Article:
Being a female sideline reporter just gets more fun all the time — on Friday, ESPN announcer Rod Franklin's sexist comments to reporter Jeannine Edwards got him pulled from a bowl game. And it's not his first offense.
According to Sports by Brooks, Franklin, Edwards, and fellow announcers Ed Cunningham and Rod Gilmore got into a discussion before Friday's Chick-fil-A Bowl about Gilmore's wife's election as mayor of Alameda, CA. When Edwards tried to add something, Franklin said, "Why don't you leave this to the boys, sweetcakes." She stood up for herself, replying, "don't call me sweetcakes, I don't like being talked to like that." His response: "okay then, asshole."
To their credit, ESPN officials tried to pull Franklin from the Chick-fil-A Bowl, but they couldn't find a replacement. They did succeed in pulling him from the next day's Fiesta Bowl. The network wouldn't directly comment on his future employment status, but they said in a statement, "We're not going to get into specifics other than to say adhering to our personal conduct policies and showing respect for colleagues are of the utmost importance to our company and we take them extremely seriously." But Franklin continued to work for the network after another sexist comment back in 2005. Here's ESPN ombudsman George Solomon's account of that event:
On Oct. 1, according to the Chicago Tribune, sideline reporter Holly Rowe lauded Purdue defensive coordinator Brock Spack for using all three timeouts on defense despite trailing by four touchdowns late in the game. "If the coaches are giving up," Rowe added, "what does that say to the players?" Play-by-play commentator Ron Franklin responded: "Holly, it's not giving up. It's 49-21, sweetheart." Franklin's comment, and demeaning tone, in response to Rowe's legitimate observation was disrespectful to the audience and to a colleague. "It was an inappropriate comment, and we've communicated that to Ron," said Mo Davenport, senior coordinating producer for college football. "There's never a reason to say something so mean-spirited. Ron apologized. We dealt with it internally."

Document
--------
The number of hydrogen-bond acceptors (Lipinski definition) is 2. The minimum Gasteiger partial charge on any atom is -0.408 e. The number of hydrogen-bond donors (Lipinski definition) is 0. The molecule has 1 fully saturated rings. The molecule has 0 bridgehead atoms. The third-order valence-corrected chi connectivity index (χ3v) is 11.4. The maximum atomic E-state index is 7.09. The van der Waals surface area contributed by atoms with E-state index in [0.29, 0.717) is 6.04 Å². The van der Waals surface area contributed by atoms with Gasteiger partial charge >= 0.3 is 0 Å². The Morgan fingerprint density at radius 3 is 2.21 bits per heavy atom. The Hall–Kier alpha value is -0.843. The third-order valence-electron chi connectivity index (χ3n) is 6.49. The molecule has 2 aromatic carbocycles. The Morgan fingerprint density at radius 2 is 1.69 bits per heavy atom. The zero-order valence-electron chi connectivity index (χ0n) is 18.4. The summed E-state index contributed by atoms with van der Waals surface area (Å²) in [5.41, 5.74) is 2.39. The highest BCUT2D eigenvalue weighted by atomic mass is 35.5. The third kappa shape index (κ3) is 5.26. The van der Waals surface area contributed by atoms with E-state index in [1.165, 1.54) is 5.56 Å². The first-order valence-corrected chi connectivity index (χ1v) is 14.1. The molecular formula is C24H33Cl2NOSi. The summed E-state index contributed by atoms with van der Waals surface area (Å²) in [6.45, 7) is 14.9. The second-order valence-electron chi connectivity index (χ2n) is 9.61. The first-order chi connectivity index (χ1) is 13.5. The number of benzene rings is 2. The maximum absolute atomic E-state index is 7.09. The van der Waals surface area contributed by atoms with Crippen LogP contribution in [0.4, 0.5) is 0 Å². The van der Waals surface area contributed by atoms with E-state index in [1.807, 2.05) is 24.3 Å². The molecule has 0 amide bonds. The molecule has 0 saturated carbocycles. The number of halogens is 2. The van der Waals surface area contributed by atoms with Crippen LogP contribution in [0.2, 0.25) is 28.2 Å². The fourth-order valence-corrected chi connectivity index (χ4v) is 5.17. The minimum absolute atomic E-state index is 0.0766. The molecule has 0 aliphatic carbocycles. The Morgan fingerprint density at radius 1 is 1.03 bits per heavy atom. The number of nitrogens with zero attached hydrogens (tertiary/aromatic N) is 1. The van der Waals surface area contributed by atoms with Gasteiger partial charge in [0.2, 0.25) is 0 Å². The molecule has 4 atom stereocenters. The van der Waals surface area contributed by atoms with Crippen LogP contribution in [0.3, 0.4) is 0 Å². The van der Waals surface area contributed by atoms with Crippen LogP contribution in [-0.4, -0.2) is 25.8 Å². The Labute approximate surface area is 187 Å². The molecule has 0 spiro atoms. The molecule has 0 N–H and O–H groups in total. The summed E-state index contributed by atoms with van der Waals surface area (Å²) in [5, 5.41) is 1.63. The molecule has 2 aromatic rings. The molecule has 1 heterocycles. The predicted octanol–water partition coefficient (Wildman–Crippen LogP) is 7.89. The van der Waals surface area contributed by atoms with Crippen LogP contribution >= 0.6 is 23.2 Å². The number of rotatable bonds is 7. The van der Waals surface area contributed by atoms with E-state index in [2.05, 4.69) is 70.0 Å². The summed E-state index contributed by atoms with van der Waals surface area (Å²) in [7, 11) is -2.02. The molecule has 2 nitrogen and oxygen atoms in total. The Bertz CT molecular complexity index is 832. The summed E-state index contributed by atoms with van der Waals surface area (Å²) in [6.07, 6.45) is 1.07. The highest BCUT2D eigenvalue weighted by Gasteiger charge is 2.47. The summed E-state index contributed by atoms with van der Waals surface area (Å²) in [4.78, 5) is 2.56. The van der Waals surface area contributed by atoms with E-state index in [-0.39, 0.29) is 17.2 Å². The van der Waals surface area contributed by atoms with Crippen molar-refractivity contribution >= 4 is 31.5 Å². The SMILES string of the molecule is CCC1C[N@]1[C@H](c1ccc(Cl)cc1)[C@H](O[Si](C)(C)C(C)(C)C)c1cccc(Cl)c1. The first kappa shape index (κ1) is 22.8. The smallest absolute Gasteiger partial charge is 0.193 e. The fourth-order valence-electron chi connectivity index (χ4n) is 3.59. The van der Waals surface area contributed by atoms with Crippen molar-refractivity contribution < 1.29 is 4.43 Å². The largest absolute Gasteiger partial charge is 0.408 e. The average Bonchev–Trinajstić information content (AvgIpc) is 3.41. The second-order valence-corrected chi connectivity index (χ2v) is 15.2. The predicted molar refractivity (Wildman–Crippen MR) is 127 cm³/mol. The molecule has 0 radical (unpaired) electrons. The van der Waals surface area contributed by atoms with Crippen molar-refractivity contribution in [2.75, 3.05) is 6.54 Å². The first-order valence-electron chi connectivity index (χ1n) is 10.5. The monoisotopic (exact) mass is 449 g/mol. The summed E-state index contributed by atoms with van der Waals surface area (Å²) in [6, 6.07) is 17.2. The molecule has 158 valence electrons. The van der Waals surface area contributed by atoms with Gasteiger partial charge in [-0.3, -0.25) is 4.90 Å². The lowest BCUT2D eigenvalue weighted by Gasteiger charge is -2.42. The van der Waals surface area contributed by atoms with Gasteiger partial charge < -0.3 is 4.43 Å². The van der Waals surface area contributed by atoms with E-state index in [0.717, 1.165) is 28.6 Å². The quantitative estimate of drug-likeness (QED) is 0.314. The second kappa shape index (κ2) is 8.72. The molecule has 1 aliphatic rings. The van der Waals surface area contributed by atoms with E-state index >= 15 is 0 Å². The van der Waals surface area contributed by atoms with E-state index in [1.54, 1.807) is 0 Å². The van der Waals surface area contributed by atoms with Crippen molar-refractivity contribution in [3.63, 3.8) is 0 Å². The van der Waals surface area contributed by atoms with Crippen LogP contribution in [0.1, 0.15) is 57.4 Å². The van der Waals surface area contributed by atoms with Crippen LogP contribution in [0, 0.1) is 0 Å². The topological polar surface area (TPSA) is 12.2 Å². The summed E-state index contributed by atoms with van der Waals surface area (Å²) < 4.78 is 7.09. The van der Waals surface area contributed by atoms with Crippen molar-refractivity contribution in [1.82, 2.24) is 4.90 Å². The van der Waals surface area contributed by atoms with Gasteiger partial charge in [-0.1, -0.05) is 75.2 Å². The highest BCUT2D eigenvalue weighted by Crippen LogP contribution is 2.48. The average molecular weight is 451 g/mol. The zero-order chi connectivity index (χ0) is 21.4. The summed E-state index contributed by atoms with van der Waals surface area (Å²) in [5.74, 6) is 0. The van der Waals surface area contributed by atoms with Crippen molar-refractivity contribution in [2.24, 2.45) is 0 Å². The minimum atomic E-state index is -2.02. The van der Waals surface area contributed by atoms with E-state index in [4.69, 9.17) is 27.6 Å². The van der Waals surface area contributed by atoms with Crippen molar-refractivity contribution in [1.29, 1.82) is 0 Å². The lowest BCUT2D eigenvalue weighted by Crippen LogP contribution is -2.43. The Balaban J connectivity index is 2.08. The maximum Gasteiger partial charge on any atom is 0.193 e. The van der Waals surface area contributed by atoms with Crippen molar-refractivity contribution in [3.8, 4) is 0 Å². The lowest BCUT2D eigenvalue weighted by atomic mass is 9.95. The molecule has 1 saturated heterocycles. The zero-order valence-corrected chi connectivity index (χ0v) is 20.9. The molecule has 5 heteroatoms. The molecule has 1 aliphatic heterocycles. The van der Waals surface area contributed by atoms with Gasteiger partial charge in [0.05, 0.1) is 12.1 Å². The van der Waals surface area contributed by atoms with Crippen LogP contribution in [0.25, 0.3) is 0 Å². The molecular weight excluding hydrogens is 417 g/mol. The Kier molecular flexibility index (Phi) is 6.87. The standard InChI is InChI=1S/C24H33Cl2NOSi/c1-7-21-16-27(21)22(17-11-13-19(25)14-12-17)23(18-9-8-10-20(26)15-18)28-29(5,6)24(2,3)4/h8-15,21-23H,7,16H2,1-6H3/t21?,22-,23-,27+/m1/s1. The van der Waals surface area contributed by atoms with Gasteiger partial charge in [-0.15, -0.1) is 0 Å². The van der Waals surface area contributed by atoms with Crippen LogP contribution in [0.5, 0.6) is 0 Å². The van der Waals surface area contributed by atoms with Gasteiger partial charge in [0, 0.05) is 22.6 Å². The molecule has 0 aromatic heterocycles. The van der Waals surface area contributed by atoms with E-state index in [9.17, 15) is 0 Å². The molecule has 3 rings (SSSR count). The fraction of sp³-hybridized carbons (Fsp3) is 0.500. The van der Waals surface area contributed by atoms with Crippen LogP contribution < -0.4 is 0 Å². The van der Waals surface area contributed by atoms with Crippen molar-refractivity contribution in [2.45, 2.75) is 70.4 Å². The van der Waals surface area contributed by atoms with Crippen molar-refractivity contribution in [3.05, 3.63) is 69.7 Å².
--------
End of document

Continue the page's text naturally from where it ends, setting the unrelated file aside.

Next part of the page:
Clearly whatever internal action ESPN took wasn't enough to keep Franklin from offending again. And his second offense wasn't just a slip of the tongue — he was clearly trying to shut down a female reporter and keep her out of the conversation (the fact that it was a conversation about female mayor makes the whole thing extra-bizarre). Back in 2005, Solomon said, "Play-by-play commentators need to take sideline reporters — many of whom are women — more seriously. So does ESPN, which needs to give these reporters more airtime and more serious issues to address."
Obviously they still have a ways to go. They could start with a zero tolerance policy for announcers who don't respect their female colleagues. They also need to take a serious look at the culture of sports reporting and what they can do to improve it. ESPN has screwed up in the past, but now they have an opportunity to acknowledge sexism within their ranks and actually change things. For the sake of all women in sports journalism, let's hope they do so.